COVID-19 Report: Lockdowns, limitations pile up across Southeast Asia

A medical worker on duty at Singapore’s Tan Tock Seng Hospital. Photo: TTSH/Facebook
A medical worker on duty at Singapore’s Tan Tock Seng Hospital. Photo: TTSH/Facebook

A patchwork of new measures is coming to Southeast Asia to slow the spread of the coronavirus.

Singapore has proposed a ban on gatherings of any size and parts of Indonesia are expected to shut businesses and impose curfews. While they would be late to adopt measures already in place elsewhere, there remains no coordinated response after over three months.

If passed, Singaporeans caught gathering at home or in public would face jail time and hefty fines. Most Jakartan businesses will need to shut down after the Health Ministry signed off on a sweeping new restrictions. Their effective date has yet to be announced.

Meanwhile, those in West Java could face stricter COVID-19 rules with the government now considering imposing curfews in response to inadequate social-distancing measures. 

More updates from Coconuts newsrooms in Southeast Asia and Hong Kong:


  • Singapore proposed a bill banning gatherings of any size, both private or public, in light of the COVID-19 outbreak. When passed, the new law would be valid six months and violators punished with six months in jail and S$10,000 fines. 
  • Confirmed coronavirus cases rose to 1,375 after 66 new infections were reported. 
    • Infections linked to a preschool in Bedok North have been traced to a family member the Health Ministry said had contracted the disease in Malaysia.
    • Another migrant worker dormitory in Kranji has been hit with the coronavirus with three cases.


  • Two housing flats in Kuala Lumpur have been put on lockdown after 15 people tested positive.
  • Various places including some fancy hotels have been used as quarantine zones in Malaysia, but those who chose to be locked down in hotel rooms would need to pay for their stay, according to Defense Minister Ismail Sabri today. 
    • Those under quarantine at such places include ambassadors and diplomats. Ismail said they will bear the cost. 
  • Confirmed coronavirus cases rose to 3,963 and the death toll to 63.


  • Thailand’s health officials have expressed dissatisfaction over insufficient COVID-19 testing in the country. It is looking into ways to increase testing capacity.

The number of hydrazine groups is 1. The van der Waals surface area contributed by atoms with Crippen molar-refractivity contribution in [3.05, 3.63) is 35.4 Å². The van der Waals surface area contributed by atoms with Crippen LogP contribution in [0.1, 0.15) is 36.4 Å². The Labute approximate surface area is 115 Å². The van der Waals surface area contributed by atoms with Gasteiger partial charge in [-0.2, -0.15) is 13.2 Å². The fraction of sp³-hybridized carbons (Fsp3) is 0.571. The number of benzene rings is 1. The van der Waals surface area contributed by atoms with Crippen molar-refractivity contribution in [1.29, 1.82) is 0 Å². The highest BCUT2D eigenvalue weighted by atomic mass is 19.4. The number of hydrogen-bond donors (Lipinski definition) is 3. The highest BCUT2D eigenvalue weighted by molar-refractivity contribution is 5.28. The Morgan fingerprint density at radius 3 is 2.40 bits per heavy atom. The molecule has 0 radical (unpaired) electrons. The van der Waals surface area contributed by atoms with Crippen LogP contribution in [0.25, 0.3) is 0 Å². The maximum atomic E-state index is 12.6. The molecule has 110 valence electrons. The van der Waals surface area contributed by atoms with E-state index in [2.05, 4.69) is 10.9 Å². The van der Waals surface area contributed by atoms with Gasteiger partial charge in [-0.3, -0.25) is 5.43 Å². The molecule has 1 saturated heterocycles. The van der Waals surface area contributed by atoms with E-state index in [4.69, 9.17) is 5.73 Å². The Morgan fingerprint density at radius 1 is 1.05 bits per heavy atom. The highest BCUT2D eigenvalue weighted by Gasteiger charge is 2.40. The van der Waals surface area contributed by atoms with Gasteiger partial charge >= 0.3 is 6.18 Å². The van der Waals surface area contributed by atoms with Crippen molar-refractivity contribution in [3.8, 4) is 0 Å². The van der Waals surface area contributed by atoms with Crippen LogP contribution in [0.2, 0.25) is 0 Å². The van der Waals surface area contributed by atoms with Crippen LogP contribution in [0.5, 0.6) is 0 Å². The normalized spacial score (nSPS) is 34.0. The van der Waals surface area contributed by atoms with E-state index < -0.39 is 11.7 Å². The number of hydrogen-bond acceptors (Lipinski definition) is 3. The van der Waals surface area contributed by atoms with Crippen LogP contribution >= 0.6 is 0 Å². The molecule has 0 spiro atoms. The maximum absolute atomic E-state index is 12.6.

• Pattaya will likely close to all travel for at least three weeks starting Thursday.
  • Confirmed coronavirus cases rose to 2,258 and the death toll to 27. 

Hong Kong

  • Chief Executive Carrie Lam is expected to announce relief measures to save the jobs of low-tier workers.
  • Confirmed coronavirus cases rose to 935 today with 21 new infections. 
    • New cases include three who went to a karaoke lounge in Causeway Bay before it was ordered closed as part of stricter COVID-19 measures. 


  • Jakarta is expected to shut businesses and nonessential services soon in light of the COVID-19 outbreak following the approval of the Large-Scale Social Restrictions policy.
  • West Java is considering imposing curfews amid inadequate social-distancing measures. 
    • “I carried out inspections at several regencies and it was evident that not a lot of effort has been put into it,” Gov. Ridwan Kamil told reporters. 
  • Confirmed coronavirus cases rose to 2,738 in Indonesia and the death toll to 221.


  • The Department of Health revealed in a televised briefing today that it is looking into Traditional Chinese Medicine for medically unproven COVID-19 treatments.
  • The total number of Filipinos infected with COVID-19 abroad now stands at 569 across 36 countries and regions, the Foreign Affairs Department said today.
  • The government has allowed train repairs to be conducted on locked-down Luzon.  
  • Confirmed coronavirus cases rose to 3,764 and the death toll to 177.

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